Let’s say you had $50,000 in a year to throw around for marketing. That’s a healthy number for a consultant or entrepreneur, but still not much when it comes to penetrating mainstream media.

 

You’d have to be strategic and ensure your investment stretches as far as possible.

    • You’d do more tactical and targeted paid ads, or
    • You’d produce and distribute a fun viral video, or
    • You’d contract a publicist or agency for a year to advocate for you on your behalf.

And then you would leverage the shit outta that investment.

 

You DO want earned media in your marketing strategy. Earned media helps you stand out from the crowd and get more attention or better attention for the same ideas than if you were self-publishing alone.

What To Focus On Instead

PR for entrepreneurs is DIFFERENT.

 

There are other factors besides “I was seen on TV once” that you’d want to leverage. Here are a few I like to focus on.
 

 

🏆 Media helps you stack up credibility now that you can leverage later

 

Once you have a media hit and properly document it, you own it forever. Why stop the credibility bump after 15 minutes of fame? Y’all are sleeping on your media hits. Those could be repurposed into your website or a welcome email sequence.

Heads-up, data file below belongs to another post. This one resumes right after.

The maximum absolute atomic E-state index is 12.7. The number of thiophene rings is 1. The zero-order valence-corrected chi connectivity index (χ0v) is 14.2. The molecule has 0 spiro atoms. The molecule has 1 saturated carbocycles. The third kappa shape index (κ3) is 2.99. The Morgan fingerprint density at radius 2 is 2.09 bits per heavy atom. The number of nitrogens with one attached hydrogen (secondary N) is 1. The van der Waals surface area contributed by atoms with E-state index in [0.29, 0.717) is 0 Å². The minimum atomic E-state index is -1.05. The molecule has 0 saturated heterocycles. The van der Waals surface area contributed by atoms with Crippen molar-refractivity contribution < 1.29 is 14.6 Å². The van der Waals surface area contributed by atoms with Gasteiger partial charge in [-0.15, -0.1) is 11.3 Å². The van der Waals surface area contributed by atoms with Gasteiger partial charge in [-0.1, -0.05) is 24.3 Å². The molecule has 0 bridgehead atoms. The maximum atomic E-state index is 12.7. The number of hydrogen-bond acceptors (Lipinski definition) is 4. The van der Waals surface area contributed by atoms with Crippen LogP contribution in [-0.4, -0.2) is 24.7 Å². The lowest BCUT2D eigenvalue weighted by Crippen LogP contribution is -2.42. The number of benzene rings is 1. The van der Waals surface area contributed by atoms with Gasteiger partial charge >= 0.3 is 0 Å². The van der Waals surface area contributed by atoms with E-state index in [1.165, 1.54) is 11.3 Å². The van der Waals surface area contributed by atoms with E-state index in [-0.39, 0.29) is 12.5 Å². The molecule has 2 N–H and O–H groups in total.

Here is one of mine. About 7 weeks into being on my email list, a scheduled email sends out to subscribers that highlights a past Entrepreneur article of mine. I wrote this article over a year ago, yet it gets new eyeballs and new replies every single week.

advertising-value-equivalency

Screenshot from the author

This is reason #578 you should have an email list. Y’all know I can’t go one article without plugging email.

 

 

🏆 Media helps you position yourself for premium pricing

 

You can charge 2x, 4x, or even more for the same product or service when it is positioned in a premium way.

 

To do this, however, you need two things: Relevance and evidence.

    • Your offer has to be relevant to your avatar. There’s a saying in business: The riches are in the niches. Become a specialist and you can raise your rates.